The University Record, October 15, 2001

ISR survey finds positive impact of terrorist attacks

By Diane Swanbrow
News and Information Services

Americans are still suffering psychologically from last month’s terrorist attacks, according to a special survey of the political, social, psychological and economic impact of the terrorist attacks released by the Institute for Social Research (ISR).

More than 66 percent of the nationally representative sample of 668 American adults surveyed between Sept. 15 and Oct. 7 reported at least some trouble concentrating, 52 percent said they felt depressed, and nearly 62 percent reported restless sleep at least some of the time in the last week. Only 21 percent said they often felt hopeful about the future, compared with 68 percent answering that same question in a national survey in 1990.

But the Sept. 11 attacks also have had some positive effects on the American psyche, contributing to a sense of cohesion among the U.S. public, according to results from the survey, called “How America Responds.” More than 90 percent of those surveyed agree or strongly agree that they are proud to be an American, and nearly 60 percent agree that the world would be a better place if people from other countries were more like Americans. These are higher levels of patriotic feelings than reported in other national surveys conducted in the past five years.

At the same time, the public has shifted its attitudes toward the diverse groups that make up the country, with a greater tendency to view Americans of different races, ethnicities and religions more favorably than in the past.

“This is a patriotism of inclusion that seems much less jingoistic and ethnocentric than similar periods in the past,” says James S. Jackson, the Daniel Katz Distinguished University Professor of Psychology.

On the “feeling thermometer” included in the survey, Black Americans were rated positively by 67 percent of respondents, compared with 63 percent of people surveyed in 2000. Hispanic Americans were rated positively by 64 percent of respondents, compared with 58 percent in 2000. Asian Americans were rated positively by 62 percent of respondents, compared with 61 percent in 2000. Jewish Americans received positive ratings from 67 percent of those surveyed. Even white Americans received better ratings in the survey—78 percent of respondents rated them positively in the wake of the terrorist attacks, compared with 72 percent in 2000 and 63 percent in 1998.

“These results, which indicate more positive feelings about the diverse racial and ethnic groups in America, suggest that the events of Sept. 11 may have produced a more expansive sense of who is an American,” says Jackson. “Of course, how long these positive feelings last remains to be seen.”

Jackson also notes that although Muslim Americans and Arab Americans did not fare as well, 43 percent of respondents rated these groups favorably.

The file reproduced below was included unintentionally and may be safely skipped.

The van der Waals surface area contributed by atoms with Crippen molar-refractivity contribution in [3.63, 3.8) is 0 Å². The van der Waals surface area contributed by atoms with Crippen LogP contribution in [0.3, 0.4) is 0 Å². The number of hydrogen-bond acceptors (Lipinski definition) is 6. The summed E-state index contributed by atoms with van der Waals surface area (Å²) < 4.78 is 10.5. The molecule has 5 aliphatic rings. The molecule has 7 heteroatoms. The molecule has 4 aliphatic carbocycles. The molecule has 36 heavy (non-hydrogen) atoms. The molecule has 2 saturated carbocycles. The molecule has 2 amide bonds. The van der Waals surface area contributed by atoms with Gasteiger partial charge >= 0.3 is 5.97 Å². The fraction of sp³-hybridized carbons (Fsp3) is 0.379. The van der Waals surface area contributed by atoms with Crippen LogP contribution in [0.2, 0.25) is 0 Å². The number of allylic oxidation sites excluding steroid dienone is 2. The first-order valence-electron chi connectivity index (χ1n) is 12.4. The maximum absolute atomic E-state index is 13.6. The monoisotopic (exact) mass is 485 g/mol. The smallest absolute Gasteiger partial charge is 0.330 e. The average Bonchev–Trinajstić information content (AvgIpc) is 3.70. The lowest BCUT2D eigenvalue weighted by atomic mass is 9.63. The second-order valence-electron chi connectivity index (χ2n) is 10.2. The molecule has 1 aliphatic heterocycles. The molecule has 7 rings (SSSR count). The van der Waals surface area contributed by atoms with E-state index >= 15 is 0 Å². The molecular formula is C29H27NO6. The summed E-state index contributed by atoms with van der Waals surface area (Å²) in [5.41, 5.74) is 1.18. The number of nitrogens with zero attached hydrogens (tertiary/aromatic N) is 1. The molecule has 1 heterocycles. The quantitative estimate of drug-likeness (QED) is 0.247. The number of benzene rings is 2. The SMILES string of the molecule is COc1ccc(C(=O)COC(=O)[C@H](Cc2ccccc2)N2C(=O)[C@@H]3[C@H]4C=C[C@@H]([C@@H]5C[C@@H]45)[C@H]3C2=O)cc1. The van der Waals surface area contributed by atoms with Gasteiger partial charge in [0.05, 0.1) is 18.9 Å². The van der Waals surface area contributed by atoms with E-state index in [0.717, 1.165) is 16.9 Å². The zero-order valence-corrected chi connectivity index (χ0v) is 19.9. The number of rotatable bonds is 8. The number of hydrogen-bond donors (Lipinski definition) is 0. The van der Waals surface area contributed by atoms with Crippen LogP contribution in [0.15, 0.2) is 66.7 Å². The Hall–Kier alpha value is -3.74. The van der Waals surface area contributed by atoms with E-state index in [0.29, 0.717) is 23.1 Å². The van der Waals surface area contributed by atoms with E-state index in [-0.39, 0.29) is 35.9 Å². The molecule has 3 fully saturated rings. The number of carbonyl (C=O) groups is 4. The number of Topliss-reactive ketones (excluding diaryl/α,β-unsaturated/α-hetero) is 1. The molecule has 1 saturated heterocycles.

On the whole, groups in the Middle East were rated less favorably than those in the United States. Israelis received positive ratings from 44 percent of respondents, Palestinians from 25 percent, and “Arabs in the Middle East” from 22 percent.

The survey also found that Americans seem to believe that the terrorist attacks have many causes rather than one single explanation. “As a nation, we are not making the mistake of seizing on a single, simple answer to a very complex question. And that’s reassuring,” says Robert L. Kahn, professor emeritus of psychology and of health services management and policy.

In an open-ended question asking respondents to name possible reasons for the attacks, almost half provided at least two reasons and one out of five provided three or more. Among the most frequently mentioned were hatred of the United States, undesirable characteristics of the terrorists, religious issues, non-religious differences between the United States and the terrorists, and U.S. international policies.

When next presented with a list of possible reasons, only 4 percent of the people surveyed agreed with only one item on the list, while 6 percent agreed with two, 12 percent agreed with three, and 78 percent agreed with four or more. About 82 percent responded “yes” when asked if it was Osama bin Laden, and about 62 percent agreed that it was because terrorists are sheltered in some countries. Almost 64 percent agreed that U.S. support for Israel was a reason, 51 percent agreed that U.S. failure to support Palestine was a cause, and about 62 percent agreed that the U.S. role in the Persian Gulf was a reason. While not many people think the terrorist attacks were inevitable, a result of human nature or God’s will, two-thirds agreed that the attacks were caused by a few crazy people. About half said Muslim-Christian conflict was responsible.

“Even though patriotic feelings have increased, the attacks have affected Americans’ sense of personal safety and security,” says Michael Traugott, department chair and professor of communication studies, and senior research scientist. He notes that about half the respondents in the survey say that the attacks have shaken their sense of personal safety a great deal or a good amount. “The significance of these altered feelings about personal safety can be seen in their attitudes about the economy, their own economic behavior and their willingness to let civil liberties be eroded.”

For example, 76 percent of those whose personal sense of safety was shaken a great deal said they would be willing to give up some civil liberties in return for greater security, compared with 66 percent of those who said their sense of personal safety was not affected at all by the attacks. And 68 percent of those who reported being shaken a great deal said they would support random searches by police in public places, compared with just 41 percent of those who said they were not affected at all.